After a long journey across the Atlantic (and some jet lag) we arrived at the Danilov Monastery in Moscow! That first night we had dinner in the monastery refectory with Father Roman and then met the Father Superior Alexy for tea (and some very delicious consecrated honey). Here we are (except Jeffery, who is taking the picture) in front of the Danilov bell tower where the original bells hang. This tower is much closer to the ground than Lowell’s tower and more… well, pink.
Up a very narrow set of stairs we met the original Mother Earth. Here she is, hung a bit lower than in Lowell’s tower. Father Roman mentioned that the name “Mother Earth” was actually given to the bell by Harvard students. She is just called “the big bell” in Russian. He also pointed out tiny paint splotches on the outside of the bell, where paint from decades of window restoration dripped onto these bells. When we asked if it was possible to remove these blemishes, Father Roman said, “Why? It is part of the history.”
If you look closely at the inside of Mother Earth, you can see dozens of names carved into her underbelly. The tradition of carving one’s name into the inside of the bell started almost a century ago, in the 1930s, when Harvard bell ringers carved their names and class years. Up until 2008, this tradition continued (though Father Roman tells us that he wrote his name on the inside of the replica Mother Earth that now hangs in Lowell).
We also saw different sets of indentations on the inner lip of Danilov’s Mother Earth; one pair of indentations where the clapper had hit the lip–back and forth–from 1907 until its transport to the U.S. in 1928, the deepest pair of indentations where the clapper had struck while hanging at Harvard, and the last pair where the clapper has struck the lip from 2008 until today.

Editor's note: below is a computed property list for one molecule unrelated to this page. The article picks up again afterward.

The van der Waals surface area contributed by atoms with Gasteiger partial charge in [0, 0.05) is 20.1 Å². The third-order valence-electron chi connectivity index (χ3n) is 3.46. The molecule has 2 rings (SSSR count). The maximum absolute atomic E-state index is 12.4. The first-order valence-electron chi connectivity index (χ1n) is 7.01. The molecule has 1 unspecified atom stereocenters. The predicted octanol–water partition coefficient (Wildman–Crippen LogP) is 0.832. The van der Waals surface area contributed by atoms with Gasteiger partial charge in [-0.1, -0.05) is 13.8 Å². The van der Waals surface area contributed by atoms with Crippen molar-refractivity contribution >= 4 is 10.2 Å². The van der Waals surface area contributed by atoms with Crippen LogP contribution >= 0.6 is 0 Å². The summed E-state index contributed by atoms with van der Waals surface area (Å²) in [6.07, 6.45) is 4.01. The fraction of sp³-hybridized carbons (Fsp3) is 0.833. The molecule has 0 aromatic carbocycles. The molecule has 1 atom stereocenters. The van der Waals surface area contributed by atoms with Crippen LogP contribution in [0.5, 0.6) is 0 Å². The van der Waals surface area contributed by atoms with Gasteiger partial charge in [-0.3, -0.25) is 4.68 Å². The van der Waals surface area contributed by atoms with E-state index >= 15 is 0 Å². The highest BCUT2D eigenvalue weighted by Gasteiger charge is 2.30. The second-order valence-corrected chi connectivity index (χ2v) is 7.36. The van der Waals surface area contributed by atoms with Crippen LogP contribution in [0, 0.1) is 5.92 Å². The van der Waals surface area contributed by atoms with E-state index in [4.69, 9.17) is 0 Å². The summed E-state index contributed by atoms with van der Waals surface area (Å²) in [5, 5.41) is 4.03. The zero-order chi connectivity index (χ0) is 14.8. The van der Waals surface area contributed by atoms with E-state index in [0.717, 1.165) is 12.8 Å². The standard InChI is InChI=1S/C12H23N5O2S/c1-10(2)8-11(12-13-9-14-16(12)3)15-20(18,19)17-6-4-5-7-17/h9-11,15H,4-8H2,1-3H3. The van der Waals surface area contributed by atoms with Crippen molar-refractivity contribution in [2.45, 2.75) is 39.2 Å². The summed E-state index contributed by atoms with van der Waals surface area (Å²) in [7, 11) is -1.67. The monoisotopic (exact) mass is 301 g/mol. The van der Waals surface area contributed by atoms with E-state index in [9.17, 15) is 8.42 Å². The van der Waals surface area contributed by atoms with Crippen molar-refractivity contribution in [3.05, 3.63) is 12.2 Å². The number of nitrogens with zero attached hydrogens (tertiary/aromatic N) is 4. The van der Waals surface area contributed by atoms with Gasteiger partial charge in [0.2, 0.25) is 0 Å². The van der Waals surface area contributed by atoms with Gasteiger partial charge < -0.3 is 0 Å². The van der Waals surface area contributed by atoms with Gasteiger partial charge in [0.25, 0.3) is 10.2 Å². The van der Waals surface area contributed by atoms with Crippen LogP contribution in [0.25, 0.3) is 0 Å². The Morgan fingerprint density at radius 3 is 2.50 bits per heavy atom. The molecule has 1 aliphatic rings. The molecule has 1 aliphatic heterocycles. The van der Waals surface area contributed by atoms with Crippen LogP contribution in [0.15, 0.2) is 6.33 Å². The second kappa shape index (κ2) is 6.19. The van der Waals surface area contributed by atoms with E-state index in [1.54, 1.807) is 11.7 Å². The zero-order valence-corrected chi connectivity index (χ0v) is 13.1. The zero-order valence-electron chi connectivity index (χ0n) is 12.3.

We got to participate in the 7pm ringing that evening. It was a feast day, and while a service was being conducted in the monastery itself, we gathered in the bell tower and listened to the sung vespers through the speakers in the bell tower. We were joined by members of Father Roman’s new bell-ringing class, and we got to partake in the initial descending peal, which was all timed very precisely with the progression of the prayers below. One by one we stomped or pulled strings attached to seven of the twenty-three bells that make up the Danilov set. Father Roman finished with a traditional peal for the occasion. Just as the harmonized voices concluded, a rain storm picked up all around the bell tower. We watched the lightening come closer and met the chilly wind with something like exhilaration. As the first drops hit our faces and the surfaces of the bells, we made our way down the tower to have yet another round of tea with other bell ringers.